Defra Secretary of State Michael Gove delivered a speech at the 2018 Oxford Farming Conference today - Farming for the next generation. Read on for Sustain's response
The speech, found here in full, as ever, touches on some of his personal obsessions – the importance of big data, for example, and how regulation can work against us rather than for us. But notably he has accepted the principle of ‘public money for public good’ and says he will target support for farmers accordingly.
Ben Reynolds, Deputy Chief Executive at Sustain said: “Good on Michael Gove for accepting our demands on the principle of public money for public good. For too long public subsidies have been directed to already wealthy landowners, simply because they have the means to buy land. Targeting support to those who need it and creating some space for new, smaller entrants is in the best interests of our food system and environmental landscape.
“We welcome his comments on the importance of focusing on high quality, sustainable food production. Exiting the EU should lead us to the sunny uplands of a Better Food Britain, rather than prompt a race to the bottom in which we end up eating chlorine-dipped, antibiotic-treated chicken and inadvertently promoting poor animal welfare.
“He says his colleagues are ‘looking’ at overall fairness in the food supply chain – but it’s a full year since the Groceries Code Adjudicator consultation closed. We think it’s about time they extended the GCA role to cover farmers – we don’t need to wait for Brexit or trade deals for that to happen.”
Gove also helpfully sketches out some of the risks that lie ahead when we (and others) forge new trade links across the globe – things like increased packaging, soil erosion, desertification and more journeys by air, land and sea. His words on the importance of enhancing nature, safeguarding our oceans, cleaning our rivers through all this change are very much to be welcomed. His insistence on the importance of maintaining high quality standards in our food production and animal welfare and including public health in the formulation of food policy are similarly to be applauded.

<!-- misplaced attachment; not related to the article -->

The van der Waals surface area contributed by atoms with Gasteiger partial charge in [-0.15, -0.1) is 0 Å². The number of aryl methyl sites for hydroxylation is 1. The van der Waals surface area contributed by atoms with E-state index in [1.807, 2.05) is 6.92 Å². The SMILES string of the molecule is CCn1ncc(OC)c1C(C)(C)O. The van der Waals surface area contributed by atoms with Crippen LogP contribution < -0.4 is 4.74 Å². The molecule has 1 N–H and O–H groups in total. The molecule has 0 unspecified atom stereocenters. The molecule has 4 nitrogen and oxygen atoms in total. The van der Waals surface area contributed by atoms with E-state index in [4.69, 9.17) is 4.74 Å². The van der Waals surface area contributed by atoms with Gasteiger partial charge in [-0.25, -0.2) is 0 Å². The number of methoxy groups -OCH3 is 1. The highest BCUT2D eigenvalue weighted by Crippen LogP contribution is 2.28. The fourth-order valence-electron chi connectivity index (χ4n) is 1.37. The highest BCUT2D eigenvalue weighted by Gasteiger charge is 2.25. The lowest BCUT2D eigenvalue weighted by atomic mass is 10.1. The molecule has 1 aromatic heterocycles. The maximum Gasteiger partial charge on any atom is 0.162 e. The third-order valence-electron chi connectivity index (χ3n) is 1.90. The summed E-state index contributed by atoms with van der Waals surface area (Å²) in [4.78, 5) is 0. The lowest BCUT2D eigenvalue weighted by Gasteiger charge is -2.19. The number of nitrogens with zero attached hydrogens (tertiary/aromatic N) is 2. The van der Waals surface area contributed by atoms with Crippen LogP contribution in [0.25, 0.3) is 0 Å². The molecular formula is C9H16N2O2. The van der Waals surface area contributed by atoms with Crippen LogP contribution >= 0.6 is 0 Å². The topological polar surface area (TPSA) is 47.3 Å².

However, he goes on to argue strongly against protecting our farmers, farm workers and domestic industry, saying protections are barriers to change, involve higher costs, lower productivity. We’ll be keeping a close eye on the implications of that view in future trade deals. We are on course to exit the EU, but that should not mean we simply throw our domestic farm workers to the global trade wolves.
There are interesting hints and policy announcements in the speech:
• Plans are afoot to streamline the inspection regime, make the rural payments scheme more efficient and simplify the process for applying for Countryside Stewardship funds. Farmers weary with paperwork will welcome these plans.
• New support for those who choose to ‘farm in the most sustainable fashion’, which includes the provision of woodland, new wildlife habitats and improved water quality.
• Additional funding for those who collaborate on environmental improvements at scale
• Improving public procurement of British food across the public sector gets a mention. (Sustain is pleased to be on the DEFRA steering committee for this work.)
• The amount of farming subsidies support will stay the same, in cash terms, until 2022 (separate to the speech Gove made a commitment to basic payments until 2024).
• A new measure or scheme (dare we say kitemark?) for British farmers and food producers to show high quality production values
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